The Tropics Bite Back

The Tropics Bite Back

Culinary Coups in Caribbean Literature

Valérie Loichot

The surprising relationships between food and starvation and the practice of literary cannibalism

304 Pages, 6 x 9 in

  • Paperback
  • 9780816679843
  • Published: April 24, 2013
BUY
  • eBook
  • 9781452939315
  • Published: April 14, 2013
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Details

The Tropics Bite Back

Culinary Coups in Caribbean Literature

Valérie Loichot

ISBN: 9780816679843

Publication date: April 24th, 2013

304 Pages

8 x 5

"The Tropics Bite Back is a brilliant and highly original work of scholarship from one of the outstanding voices in contemporary Francophone studies. Valérie Loichot identifies cannibalism as the master trope of Antillean Literature, and goes on in this mature and insightful book to explore and analyze its various manifestations in a series of penetrating and novel readings. Exciting and profound, the book is both engaged and engaging." —Nick Nesbitt, Princeton University


The ubiquitous presence of food and hunger in Caribbean writing—from folktales, fiction, and poetry to political and historical treatises—signals the traumas that have marked the Caribbean from the Middle Passage to the present day. The Tropics Bite Back traces the evolution of the Caribbean response to the colonial gaze (or rather the colonial mouth) from the late nineteenth century to the twenty-first. Unlike previous scholars, Valérie Loichot does not read food simply as a cultural trope. Instead, she is interested in literary cannibalism, which she interprets in parallel with theories of relation and creolization.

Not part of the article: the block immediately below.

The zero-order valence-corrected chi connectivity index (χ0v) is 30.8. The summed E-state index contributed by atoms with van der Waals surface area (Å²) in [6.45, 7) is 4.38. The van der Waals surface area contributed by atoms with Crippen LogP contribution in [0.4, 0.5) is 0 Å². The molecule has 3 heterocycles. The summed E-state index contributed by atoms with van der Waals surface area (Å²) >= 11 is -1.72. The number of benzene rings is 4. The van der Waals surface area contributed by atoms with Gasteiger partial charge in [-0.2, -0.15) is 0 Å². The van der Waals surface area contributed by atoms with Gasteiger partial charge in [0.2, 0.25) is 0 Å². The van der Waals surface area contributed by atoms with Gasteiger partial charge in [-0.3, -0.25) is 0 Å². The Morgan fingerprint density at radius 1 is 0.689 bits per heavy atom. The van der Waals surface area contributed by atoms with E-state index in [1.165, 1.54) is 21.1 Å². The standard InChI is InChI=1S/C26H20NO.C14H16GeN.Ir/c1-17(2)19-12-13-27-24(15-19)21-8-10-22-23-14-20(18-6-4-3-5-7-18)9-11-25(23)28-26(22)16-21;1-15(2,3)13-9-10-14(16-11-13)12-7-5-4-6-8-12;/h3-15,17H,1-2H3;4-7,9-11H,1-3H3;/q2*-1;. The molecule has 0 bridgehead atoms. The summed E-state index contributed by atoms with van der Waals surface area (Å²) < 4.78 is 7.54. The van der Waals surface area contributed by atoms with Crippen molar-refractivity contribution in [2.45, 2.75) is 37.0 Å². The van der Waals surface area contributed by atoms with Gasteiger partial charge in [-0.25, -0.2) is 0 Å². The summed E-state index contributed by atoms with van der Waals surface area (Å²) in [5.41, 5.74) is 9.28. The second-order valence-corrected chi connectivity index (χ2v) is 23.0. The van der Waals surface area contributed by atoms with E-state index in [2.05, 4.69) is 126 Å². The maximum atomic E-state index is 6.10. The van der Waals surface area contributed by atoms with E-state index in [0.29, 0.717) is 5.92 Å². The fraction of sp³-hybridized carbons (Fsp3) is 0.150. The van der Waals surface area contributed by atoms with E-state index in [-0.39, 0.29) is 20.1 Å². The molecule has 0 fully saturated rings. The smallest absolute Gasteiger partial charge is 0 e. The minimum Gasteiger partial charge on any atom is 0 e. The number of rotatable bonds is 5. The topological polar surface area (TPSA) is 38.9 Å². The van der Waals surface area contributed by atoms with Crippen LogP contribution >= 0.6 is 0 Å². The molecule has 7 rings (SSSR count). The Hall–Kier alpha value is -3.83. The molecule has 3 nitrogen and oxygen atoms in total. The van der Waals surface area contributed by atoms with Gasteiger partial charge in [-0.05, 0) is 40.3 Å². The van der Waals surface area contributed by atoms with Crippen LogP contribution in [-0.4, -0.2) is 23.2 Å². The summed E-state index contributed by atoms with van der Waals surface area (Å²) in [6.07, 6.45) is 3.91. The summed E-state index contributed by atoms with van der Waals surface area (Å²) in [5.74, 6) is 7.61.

For Loichot, “the culinary” is an abstract mode of resistance and cultural production. The Francophone and Anglophone authors whose works she interrogates—including Patrick Chamoiseau, Suzanne Césaire, Aimé Césaire, Maryse Condé, Edwidge Danticat, Édouard Glissant, Lafcadio Hearn, and Dany Laferrière—“bite back” at the controlling images of the cannibal, the starved and starving, the cunning cook, and the sexualized octoroon with the ultimate goal of constructing humanity through structural, literal, or allegorical acts of ingesting, cooking, and eating.


The Tropics Bite Back employs cross-disciplinary methods to rethink notions of race and literary influence by providing a fresh perspective on forms of consumption both metaphorical and material.


Valérie Loichot is associate professor of French and English and core faculty in the Department of Comparative Literature at Emory University. She is also author of Orphan Narratives: The Postplantation Literature of Faulkner, Glissant, Morrison, and Saint-John Perse.


Contents


Introduction: The Cannibal and the Edible

1. From Gumbo to Masala: Édouard Glissant’s Creolization in the Circum-Caribbean

2. Not Just Hunger: Patrick Chamoiseau, Aimé Césaire, and Jean-Baptiste Labat

3. Kitchen Narrative: Food and Exile in Edwidge Danticat and Gisèle Pineau

4. Sexual Traps: Dany Laferrière and Gisèle Pineau

5. Literary Cannibals: Suzanne Césaire and Maryse Condé


Afterword: Can Hunger Speak?

Acknowledgments

Notes

Bibliography

Index